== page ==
The USAC Juniors went 1-2-3 at theÂ Koga Ronde Zuid-OostÂ Friesland. Photo by Sara Clawson.
Soigneurs may very well have the most thankless job in professional cycling. They take care of the grunt-work details necessary to keep a pro team running smoothly while remaining mostly anonymous. Sara Clawson is a sports massage therapist in Greensboro, North Carolina whoâ€™s making inroads to a soigneur career. This spring, she spent two months working as a soigneur with the US elite junior team at USA Cyclingâ€™s training center in Sittard, Netherlands. Over the next month, Saraâ€™s writing (originally posted on her blog) will shed some light on the â€œswanny lifeâ€ as she recounts her experience traveling around Europe working with the next generation of American professional road cyclists. In part five, Sara and the boys take on a few days of racing in the Netherlands and land themselves a podium sweep.
Itâ€™s a pleasantlyÂ steamy early summer eveningÂ in North CarolinaÂ and Iâ€™m enjoying a glass of wine on my porch and watching the fireflies dance in my yard. The relaxation and leisure of my life in this moment makes my life in Europe the last couple months seem like a dream. But I loved the thinly veiled chaos of my work in Europe as much or more than the luxurious Sunday afternoon nap earlier today.
To bring you up to speed, we have to go all the way back to the Koga Ronde Zuid-OostÂ Friesland in the middle of May, a one-day interclub road race in the verdantÂ farmland and pristinely groomed villages near Appelscha, Netherlands. We all had a few days to recover from the Peace Race. Legs were primed, injuries nearly healed. This was a new race on the calendar, and a dream-race for staff â€” spectacularly comfortable nearby accommodations (with an equally spectacular breakfast buffet), a non-UCI race with no caravan and no designated feed zones on the course, minimal gear, food, and prep necessary. Our seven-man team lined up with the directive of racing forward, getting at least one rider in every breakaway move, communicating with one another, and staying out of trouble. Easy enough.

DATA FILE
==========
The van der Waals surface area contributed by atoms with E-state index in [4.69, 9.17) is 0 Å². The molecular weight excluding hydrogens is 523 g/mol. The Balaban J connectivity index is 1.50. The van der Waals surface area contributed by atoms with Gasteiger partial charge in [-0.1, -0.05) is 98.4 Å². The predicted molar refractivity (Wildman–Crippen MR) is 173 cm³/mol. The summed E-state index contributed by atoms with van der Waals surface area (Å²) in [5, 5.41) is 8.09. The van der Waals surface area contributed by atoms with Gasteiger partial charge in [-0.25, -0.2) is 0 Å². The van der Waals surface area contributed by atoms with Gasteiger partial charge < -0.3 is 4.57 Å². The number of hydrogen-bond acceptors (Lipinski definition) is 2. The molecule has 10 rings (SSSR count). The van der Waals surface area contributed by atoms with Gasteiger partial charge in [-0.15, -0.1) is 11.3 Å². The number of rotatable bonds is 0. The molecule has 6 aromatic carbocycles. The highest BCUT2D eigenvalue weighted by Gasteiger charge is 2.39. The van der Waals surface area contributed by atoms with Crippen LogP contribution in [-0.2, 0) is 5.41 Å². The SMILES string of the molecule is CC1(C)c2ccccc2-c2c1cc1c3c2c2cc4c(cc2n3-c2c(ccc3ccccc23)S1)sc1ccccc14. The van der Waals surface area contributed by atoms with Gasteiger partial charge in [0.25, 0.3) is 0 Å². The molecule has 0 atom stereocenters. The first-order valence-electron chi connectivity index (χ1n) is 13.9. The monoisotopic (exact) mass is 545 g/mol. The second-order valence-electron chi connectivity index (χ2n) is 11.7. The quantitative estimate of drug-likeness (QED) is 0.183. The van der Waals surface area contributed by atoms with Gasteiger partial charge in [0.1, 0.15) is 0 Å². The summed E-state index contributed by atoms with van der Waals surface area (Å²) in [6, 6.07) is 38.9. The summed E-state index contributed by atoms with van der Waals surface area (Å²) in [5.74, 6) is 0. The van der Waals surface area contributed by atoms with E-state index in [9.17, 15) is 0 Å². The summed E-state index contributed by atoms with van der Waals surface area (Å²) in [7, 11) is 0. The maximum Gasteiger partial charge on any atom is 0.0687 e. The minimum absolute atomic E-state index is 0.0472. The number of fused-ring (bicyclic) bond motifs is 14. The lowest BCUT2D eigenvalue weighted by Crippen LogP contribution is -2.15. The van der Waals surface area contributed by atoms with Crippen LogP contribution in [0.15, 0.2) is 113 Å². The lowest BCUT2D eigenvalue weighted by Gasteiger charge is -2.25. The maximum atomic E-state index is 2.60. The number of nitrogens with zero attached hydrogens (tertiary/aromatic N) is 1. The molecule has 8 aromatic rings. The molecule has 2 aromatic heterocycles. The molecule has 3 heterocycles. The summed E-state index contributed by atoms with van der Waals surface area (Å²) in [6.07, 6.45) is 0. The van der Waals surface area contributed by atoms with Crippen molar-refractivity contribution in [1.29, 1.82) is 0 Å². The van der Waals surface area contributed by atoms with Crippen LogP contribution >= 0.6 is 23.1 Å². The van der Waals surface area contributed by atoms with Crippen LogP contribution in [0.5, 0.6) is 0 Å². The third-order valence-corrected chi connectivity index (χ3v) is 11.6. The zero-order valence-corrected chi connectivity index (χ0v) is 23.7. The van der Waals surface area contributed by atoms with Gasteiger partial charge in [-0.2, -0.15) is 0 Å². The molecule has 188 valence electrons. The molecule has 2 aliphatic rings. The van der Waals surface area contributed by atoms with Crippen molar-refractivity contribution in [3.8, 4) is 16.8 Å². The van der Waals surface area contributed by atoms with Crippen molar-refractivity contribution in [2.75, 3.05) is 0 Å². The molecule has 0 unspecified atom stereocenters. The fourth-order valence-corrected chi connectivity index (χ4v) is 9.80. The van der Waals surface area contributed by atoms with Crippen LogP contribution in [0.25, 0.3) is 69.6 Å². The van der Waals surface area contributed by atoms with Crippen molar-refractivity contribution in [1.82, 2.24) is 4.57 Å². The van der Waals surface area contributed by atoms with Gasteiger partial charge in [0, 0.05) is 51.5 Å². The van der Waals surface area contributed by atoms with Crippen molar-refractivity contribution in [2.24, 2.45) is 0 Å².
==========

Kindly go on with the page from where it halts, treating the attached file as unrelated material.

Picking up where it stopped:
Once the riders were off, the director, mechanic, and I made our way back to the team car and proceeded to the first point in the race for open feeding, a picturesque tree-lined lane just after a section of pavÃ©. These were not the helter-skelter cobblestones of Paris-Roubaix, but had enough of a crest in the middle to scrape against the undercarriage plate on the team car (which had been installed before Paris-Roubaix for that very reason). Coming off the first stretch of pavÃ©, our smallest, lightest rider who was crushing cobbles for his first time ever streaked off the front of the peloton like a rocket. We knew already that we were in for a show.